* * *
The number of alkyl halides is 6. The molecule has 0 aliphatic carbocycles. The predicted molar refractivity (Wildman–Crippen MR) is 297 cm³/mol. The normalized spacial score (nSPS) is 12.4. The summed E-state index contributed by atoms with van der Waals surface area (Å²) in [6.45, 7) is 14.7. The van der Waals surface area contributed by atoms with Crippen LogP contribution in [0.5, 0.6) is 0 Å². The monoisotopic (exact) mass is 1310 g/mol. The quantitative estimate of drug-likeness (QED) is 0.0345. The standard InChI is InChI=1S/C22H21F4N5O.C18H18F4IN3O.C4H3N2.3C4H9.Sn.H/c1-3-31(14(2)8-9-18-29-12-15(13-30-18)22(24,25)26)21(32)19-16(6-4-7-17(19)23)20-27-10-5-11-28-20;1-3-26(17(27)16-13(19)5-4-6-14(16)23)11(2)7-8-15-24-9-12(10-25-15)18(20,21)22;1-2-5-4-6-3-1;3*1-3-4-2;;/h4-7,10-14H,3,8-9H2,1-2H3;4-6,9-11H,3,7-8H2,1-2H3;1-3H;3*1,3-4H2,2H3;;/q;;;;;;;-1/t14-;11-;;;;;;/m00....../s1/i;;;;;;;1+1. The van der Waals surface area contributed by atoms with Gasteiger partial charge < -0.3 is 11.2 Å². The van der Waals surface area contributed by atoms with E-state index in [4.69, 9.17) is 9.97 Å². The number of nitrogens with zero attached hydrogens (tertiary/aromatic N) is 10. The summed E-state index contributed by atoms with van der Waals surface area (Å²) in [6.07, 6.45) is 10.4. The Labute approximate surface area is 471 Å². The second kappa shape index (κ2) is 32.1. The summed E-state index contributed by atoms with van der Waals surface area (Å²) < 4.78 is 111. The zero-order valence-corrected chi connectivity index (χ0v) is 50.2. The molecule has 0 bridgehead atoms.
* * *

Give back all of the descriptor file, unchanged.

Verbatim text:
The number of alkyl halides is 6. The molecule has 0 aliphatic carbocycles. The predicted molar refractivity (Wildman–Crippen MR) is 297 cm³/mol. The normalized spacial score (nSPS) is 12.4. The summed E-state index contributed by atoms with van der Waals surface area (Å²) in [6.45, 7) is 14.7. The van der Waals surface area contributed by atoms with Crippen LogP contribution in [0.5, 0.6) is 0 Å². The monoisotopic (exact) mass is 1310 g/mol. The quantitative estimate of drug-likeness (QED) is 0.0345. The standard InChI is InChI=1S/C22H21F4N5O.C18H18F4IN3O.C4H3N2.3C4H9.Sn.H/c1-3-31(14(2)8-9-18-29-12-15(13-30-18)22(24,25)26)21(32)19-16(6-4-7-17(19)23)20-27-10-5-11-28-20;1-3-26(17(27)16-13(19)5-4-6-14(16)23)11(2)7-8-15-24-9-12(10-25-15)18(20,21)22;1-2-5-4-6-3-1;3*1-3-4-2;;/h4-7,10-14H,3,8-9H2,1-2H3;4-6,9-11H,3,7-8H2,1-2H3;1-3H;3*1,3-4H2,2H3;;/q;;;;;;;-1/t14-;11-;;;;;;/m00....../s1/i;;;;;;;1+1. The van der Waals surface area contributed by atoms with Gasteiger partial charge < -0.3 is 11.2 Å². The van der Waals surface area contributed by atoms with E-state index in [4.69, 9.17) is 9.97 Å². The number of nitrogens with zero attached hydrogens (tertiary/aromatic N) is 10. The summed E-state index contributed by atoms with van der Waals surface area (Å²) in [6.07, 6.45) is 10.4. The Labute approximate surface area is 471 Å². The second kappa shape index (κ2) is 32.1. The summed E-state index contributed by atoms with van der Waals surface area (Å²) < 4.78 is 111. The zero-order valence-corrected chi connectivity index (χ0v) is 50.2. The molecule has 0 bridgehead atoms.